Bitcoin technology, blockchain, only halfway through its evolution
Servers for data storage are seen at Advania’s Thor Data Center in Hafnarfjordur, IcelandThomson Reuters
- In a wide-ranging report on blockchain and cryptocurrencies, Credit Suisse said blockchain would reach full maturity in 2025.
- Market watchers can expect 2018 to be a year in which “certain products go viral” and “new providers/models emerge.”
The hype around bitcoin, and its underpinning blockchain technology, is real. But we are still a ways off from blockchain reaching full maturity.
Blockchain, which is best explained as a decentralized ledger, is best known for being the technology behind red-hot bitcoin. But its potential use-cases do not just reside in the world for digital currencies or financial services, according to a wide-ranging report by Credit Suisse, the Switzerland-based bank.
According to the bank, a survey conducted by the World Economic Forum found 58% of executives anticipate 10% of global GDP to “be stored on the blockchain before 2025.”
That’s the year Credit Suisse expects the technology to reach full maturity. At the moment, the technology is in the middle of the prototype and pilot stage.
Market watchers can expect 2018 to be a year in which “certain products go viral” and “new providers/models emerge,” according to the bank.
Here’s a chart illustrating blockchain’s development timeline:
2017 saw a lot of blockchain partnerships come to fruition. In financial services for instance, a number of banks launched collaborative ventures to test out the blockchain.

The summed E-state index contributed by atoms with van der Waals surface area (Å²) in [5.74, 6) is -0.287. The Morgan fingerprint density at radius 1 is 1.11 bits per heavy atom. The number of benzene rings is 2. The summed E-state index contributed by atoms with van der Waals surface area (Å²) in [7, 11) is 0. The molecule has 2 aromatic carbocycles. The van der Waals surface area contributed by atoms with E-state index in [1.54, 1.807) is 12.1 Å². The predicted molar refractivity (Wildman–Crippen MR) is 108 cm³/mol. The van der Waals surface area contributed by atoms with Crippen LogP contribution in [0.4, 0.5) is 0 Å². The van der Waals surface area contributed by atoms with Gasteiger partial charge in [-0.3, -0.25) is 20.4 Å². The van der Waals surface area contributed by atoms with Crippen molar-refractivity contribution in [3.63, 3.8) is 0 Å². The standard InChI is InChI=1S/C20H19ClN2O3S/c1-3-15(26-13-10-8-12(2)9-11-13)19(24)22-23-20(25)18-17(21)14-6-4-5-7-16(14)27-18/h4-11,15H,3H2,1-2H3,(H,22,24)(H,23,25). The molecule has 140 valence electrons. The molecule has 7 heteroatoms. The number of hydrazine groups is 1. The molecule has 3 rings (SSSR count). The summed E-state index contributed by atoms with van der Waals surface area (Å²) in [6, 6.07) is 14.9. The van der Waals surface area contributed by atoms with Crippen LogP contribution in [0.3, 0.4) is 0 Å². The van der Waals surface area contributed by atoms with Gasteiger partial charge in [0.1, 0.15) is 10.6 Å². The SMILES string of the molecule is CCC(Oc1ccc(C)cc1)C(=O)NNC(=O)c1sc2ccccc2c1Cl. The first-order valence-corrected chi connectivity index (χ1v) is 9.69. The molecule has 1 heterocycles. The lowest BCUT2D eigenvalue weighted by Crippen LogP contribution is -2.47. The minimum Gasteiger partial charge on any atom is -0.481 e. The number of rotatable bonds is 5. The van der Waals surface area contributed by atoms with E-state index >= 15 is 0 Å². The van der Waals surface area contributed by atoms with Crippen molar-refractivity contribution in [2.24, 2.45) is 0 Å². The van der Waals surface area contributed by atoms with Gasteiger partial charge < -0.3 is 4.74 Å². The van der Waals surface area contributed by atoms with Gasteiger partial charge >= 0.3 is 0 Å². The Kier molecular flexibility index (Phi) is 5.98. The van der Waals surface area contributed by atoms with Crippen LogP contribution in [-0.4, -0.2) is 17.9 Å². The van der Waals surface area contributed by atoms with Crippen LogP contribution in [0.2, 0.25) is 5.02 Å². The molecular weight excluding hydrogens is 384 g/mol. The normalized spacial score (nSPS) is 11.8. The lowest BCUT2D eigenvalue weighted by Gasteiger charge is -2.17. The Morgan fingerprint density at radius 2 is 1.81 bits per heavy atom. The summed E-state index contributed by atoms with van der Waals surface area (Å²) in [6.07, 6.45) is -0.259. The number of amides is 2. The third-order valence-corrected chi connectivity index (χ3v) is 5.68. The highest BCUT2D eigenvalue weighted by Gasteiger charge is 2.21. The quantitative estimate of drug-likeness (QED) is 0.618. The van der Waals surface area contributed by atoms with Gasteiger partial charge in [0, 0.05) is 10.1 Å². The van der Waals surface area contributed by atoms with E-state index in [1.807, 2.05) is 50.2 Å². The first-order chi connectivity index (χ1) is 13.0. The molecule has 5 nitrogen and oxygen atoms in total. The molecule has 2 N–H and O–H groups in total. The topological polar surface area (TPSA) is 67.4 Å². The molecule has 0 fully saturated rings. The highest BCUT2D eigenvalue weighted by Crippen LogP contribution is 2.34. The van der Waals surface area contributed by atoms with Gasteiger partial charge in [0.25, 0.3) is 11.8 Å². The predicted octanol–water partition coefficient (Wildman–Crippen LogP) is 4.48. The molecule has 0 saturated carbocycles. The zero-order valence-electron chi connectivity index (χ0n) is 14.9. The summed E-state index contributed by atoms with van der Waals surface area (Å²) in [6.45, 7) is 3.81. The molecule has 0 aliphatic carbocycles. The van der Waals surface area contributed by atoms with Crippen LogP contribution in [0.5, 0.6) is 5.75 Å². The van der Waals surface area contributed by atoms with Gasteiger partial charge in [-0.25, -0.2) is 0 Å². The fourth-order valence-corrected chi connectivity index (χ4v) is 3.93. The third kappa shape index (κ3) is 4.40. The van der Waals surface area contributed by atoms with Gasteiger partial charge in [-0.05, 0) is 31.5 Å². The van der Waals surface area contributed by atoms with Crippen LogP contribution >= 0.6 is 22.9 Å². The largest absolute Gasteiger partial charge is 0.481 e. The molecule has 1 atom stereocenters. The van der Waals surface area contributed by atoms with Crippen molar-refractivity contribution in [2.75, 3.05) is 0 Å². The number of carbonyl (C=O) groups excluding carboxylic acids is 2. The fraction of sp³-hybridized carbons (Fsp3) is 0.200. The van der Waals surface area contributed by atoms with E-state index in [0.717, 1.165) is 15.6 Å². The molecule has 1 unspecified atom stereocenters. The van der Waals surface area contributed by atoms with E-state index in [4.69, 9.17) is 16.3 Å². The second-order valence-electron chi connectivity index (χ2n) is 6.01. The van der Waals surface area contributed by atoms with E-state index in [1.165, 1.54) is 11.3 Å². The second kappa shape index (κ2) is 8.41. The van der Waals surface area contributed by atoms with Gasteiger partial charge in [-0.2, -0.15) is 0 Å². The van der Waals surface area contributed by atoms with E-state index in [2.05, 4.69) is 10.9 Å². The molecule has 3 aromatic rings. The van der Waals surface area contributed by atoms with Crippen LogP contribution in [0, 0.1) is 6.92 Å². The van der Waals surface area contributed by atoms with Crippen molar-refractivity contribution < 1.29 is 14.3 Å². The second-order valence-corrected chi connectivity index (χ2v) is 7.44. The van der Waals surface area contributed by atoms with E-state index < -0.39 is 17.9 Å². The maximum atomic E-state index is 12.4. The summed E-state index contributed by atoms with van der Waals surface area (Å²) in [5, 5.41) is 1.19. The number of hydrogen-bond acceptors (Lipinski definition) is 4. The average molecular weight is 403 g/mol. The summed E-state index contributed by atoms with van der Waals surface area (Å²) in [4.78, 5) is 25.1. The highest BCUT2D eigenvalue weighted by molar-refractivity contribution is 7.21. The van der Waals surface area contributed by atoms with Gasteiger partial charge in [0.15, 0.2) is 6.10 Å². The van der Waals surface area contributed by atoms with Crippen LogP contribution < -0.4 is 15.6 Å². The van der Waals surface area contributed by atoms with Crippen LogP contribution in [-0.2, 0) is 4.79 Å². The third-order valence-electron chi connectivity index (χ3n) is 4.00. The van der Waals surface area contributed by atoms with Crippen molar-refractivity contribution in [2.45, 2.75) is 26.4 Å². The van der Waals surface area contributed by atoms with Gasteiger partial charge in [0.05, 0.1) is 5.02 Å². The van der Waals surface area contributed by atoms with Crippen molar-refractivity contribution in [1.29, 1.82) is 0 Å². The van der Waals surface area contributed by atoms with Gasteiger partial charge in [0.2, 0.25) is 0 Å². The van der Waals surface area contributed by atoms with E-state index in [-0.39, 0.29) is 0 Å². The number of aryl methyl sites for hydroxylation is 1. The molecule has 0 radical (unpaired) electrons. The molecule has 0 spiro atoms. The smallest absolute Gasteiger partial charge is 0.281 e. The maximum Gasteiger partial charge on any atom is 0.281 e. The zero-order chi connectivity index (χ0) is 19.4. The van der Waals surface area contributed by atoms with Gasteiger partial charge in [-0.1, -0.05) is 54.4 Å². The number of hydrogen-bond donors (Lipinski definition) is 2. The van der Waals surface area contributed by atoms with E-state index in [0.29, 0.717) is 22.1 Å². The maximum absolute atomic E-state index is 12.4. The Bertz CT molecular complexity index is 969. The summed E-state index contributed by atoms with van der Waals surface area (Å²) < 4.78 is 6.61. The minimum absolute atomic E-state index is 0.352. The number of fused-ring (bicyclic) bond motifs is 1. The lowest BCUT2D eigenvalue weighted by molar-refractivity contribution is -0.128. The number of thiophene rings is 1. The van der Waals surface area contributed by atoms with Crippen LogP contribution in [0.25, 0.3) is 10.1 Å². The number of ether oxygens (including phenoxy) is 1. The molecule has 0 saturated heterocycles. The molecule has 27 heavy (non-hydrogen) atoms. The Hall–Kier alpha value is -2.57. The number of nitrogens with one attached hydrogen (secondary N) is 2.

In December, UBS announced a pilot with a number of other banks, which will help prepare them for Markets in Financial Instruments Directive (MIFID) II, a sweeping regulatory overhaul in Europe that went live this year.
Instead of trusting a third party to review data and then provide feedback about the accuracy of each party’s data, the banks will rely on the blockchain.
Financial services is not the only industry that’ll benefit from blockchain, according to the bank.
“In fields where there is perhaps more room to experiment with real-world applications, such as consumer products and manufacturing, we have seen companies begin to deploy blockchain solutions in 2017,” Credit Suisse said.
As for 2018, the bank said it will be a critical year.
“Blockchain solutions will come into production as the “low-hanging fruit” of the industry is addressed – i.e. where blockchain’s use is immediately obvious, such as payments and trade finance,” the bank said.
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